“My name is Ana Shaw, not ‘S’.” - by Tristam Price

How can an Employment Court judgement or ERA Determination that publicly named the parties years ago now be subject to unofficial name suppression?

It started in March 2019 when ERA Member Rachel Larmer fined employment advocate Allan Halse for disparaging the employer of several clients. Because serious wrongdoing (other than bullying) had been alleged, the Member anonymised the employer. Where one party is anonymised, usually the other is too, so the matter was reported as RPW v C and H.

RPW is one of three employers suing “H” and “C”. Turuki Healthcare is similar to RPW in that the ERA also awarded heavy penalties against Halse and Culturesafe in relation to a dispute over a Culturesafe client’s settlement agreement. Bay of Plenty District Health Board is an outlier and no penalties have been awarded against Halse and Culturesafe even though the proceedings have been underway for just over three years – we have referred to this as a Zombie SLAPP.

Former BOP DHB cardiac physiologist Ana Shaw is a co-defendant, and also has personal grievance claims against BOP DHB in the Employment Court. What Culturesafe, Halse and Shaw did to get themselves sued was possibly refuse to keep their mouths shut about one thing or another.

Being self-employed and a lay employment law researcher I offer some business (not legal) advice: anyone who wants to be an employment advocate specialising in workplace bullying should put their assets in trust (we'll explain later).

A Judicial Review into whether the ERA had the jurisdiction to issue proceedings about nothing or do things like fine third parties (and Shaw) in the first place was struck out by the Supreme Court on 21 December.

Judgements are publicised on Government websites including: (part of MBIE - click on Employment Law Database for ERA determinations) – search for judgements by party name, year etc – similar, but not as user-friendly as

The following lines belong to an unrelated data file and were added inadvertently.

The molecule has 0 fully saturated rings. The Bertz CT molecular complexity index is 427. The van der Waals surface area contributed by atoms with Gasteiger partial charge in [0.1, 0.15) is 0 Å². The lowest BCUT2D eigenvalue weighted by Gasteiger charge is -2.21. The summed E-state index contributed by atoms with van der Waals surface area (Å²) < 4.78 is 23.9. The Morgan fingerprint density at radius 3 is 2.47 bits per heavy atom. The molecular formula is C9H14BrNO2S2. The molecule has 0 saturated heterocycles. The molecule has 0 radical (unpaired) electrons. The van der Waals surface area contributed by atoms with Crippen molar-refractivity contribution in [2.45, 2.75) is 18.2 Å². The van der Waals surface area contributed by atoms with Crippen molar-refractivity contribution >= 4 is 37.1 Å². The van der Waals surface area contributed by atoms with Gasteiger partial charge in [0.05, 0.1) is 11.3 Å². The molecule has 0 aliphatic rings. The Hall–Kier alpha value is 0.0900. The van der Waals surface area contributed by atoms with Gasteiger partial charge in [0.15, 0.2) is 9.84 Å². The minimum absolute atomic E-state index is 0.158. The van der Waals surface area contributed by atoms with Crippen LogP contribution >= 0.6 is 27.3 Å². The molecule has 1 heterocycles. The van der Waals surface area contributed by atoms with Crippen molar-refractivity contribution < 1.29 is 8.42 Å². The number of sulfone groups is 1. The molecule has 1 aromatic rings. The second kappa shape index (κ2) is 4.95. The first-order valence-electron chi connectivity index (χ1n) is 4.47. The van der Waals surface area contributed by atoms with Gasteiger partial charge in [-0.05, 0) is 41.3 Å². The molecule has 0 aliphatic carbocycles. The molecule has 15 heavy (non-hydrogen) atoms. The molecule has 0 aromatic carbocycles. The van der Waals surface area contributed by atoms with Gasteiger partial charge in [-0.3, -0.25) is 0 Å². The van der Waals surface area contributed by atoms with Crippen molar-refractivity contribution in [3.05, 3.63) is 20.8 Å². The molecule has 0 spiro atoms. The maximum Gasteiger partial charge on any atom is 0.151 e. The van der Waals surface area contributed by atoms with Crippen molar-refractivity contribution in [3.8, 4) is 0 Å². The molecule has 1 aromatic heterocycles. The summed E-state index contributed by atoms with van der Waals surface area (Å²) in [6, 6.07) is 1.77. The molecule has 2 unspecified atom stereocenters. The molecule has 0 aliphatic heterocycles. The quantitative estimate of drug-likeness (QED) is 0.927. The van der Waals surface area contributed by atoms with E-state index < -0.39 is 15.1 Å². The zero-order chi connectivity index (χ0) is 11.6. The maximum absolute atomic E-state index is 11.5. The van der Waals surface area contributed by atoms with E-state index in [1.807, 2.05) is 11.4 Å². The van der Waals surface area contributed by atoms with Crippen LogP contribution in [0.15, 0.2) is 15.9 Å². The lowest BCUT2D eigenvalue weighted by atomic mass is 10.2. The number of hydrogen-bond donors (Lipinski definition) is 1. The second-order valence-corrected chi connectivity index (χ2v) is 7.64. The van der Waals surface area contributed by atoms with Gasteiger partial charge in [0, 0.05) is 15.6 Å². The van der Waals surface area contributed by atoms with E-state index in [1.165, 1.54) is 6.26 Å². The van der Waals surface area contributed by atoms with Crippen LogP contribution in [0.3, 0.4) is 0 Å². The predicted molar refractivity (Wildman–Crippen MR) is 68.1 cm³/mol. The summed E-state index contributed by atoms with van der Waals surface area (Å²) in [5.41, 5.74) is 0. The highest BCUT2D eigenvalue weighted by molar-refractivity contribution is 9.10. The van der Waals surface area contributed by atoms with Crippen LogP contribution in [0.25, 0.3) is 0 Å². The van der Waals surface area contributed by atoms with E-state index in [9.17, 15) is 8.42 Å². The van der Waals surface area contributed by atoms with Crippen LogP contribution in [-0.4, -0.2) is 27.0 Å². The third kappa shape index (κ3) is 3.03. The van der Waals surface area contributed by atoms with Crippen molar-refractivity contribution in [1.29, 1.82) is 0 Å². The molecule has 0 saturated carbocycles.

The New Zealand Legal Information Institute ( is a non-profit associated with Otago University and while it’s not particularly pretty, it does contain searchable decisions from every Court, Authority, Tribunal and Commission in the country.

Leighton Associates are a specialist media organisation that has respected valid non-publication orders, and sometimes we avoid using first names even if we’re legally allowed to. We noticed that Ana Shaw, who is suing - and being sued by – BOP DHB, has been anonymised to “S” on, but not on or as of October 14-17 2021; likewise C (Culturesafe) and H (Halse). Screen shots of two decisions, with different anonymisation status, follow:

We think the New Zealand Legal Information Institute was tricked into retrospectively anonymising Halse and Shaw because the Government database administrators have not changed Allan Halse to H and Ana Shaw to S.

Because we suspect that Ana Shaw becoming “S” was a combination of mischief (or malice) and human error, we will be requesting a correction.

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